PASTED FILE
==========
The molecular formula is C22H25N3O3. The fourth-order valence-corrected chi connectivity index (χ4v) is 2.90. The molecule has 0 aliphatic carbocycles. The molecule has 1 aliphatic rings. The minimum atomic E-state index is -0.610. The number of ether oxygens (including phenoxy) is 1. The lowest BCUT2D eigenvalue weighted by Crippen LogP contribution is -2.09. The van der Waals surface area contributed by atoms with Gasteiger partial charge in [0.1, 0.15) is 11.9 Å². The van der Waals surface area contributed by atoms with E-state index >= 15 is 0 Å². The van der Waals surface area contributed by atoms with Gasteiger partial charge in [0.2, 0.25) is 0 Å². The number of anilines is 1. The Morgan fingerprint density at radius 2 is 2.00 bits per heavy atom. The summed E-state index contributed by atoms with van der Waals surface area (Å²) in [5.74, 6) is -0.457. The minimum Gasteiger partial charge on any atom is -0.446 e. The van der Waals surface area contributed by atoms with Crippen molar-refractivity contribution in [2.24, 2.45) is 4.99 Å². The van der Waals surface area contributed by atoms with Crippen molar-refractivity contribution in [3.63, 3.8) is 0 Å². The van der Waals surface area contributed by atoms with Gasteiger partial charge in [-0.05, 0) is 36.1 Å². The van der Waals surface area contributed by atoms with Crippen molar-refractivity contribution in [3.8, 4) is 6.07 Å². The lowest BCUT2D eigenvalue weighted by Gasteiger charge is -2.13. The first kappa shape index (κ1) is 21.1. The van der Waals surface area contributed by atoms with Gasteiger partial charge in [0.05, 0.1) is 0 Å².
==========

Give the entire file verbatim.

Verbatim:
The molecular formula is C22H25N3O3. The fourth-order valence-corrected chi connectivity index (χ4v) is 2.90. The molecule has 0 aliphatic carbocycles. The molecule has 1 aliphatic rings. The minimum atomic E-state index is -0.610. The number of ether oxygens (including phenoxy) is 1. The lowest BCUT2D eigenvalue weighted by Crippen LogP contribution is -2.09. The van der Waals surface area contributed by atoms with Gasteiger partial charge in [0.1, 0.15) is 11.9 Å². The van der Waals surface area contributed by atoms with E-state index >= 15 is 0 Å². The van der Waals surface area contributed by atoms with Gasteiger partial charge in [0.2, 0.25) is 0 Å². The number of anilines is 1. The Morgan fingerprint density at radius 2 is 2.00 bits per heavy atom. The summed E-state index contributed by atoms with van der Waals surface area (Å²) in [5.74, 6) is -0.457. The minimum Gasteiger partial charge on any atom is -0.446 e. The van der Waals surface area contributed by atoms with Crippen molar-refractivity contribution in [2.24, 2.45) is 4.99 Å². The van der Waals surface area contributed by atoms with Crippen molar-refractivity contribution in [3.63, 3.8) is 0 Å². The van der Waals surface area contributed by atoms with Gasteiger partial charge in [-0.05, 0) is 36.1 Å². The van der Waals surface area contributed by atoms with Crippen molar-refractivity contribution in [3.8, 4) is 6.07 Å². The lowest BCUT2D eigenvalue weighted by Gasteiger charge is -2.13. The first kappa shape index (κ1) is 21.1. The van der Waals surface area contributed by atoms with Gasteiger partial charge in [0.05, 0.1) is 0 Å².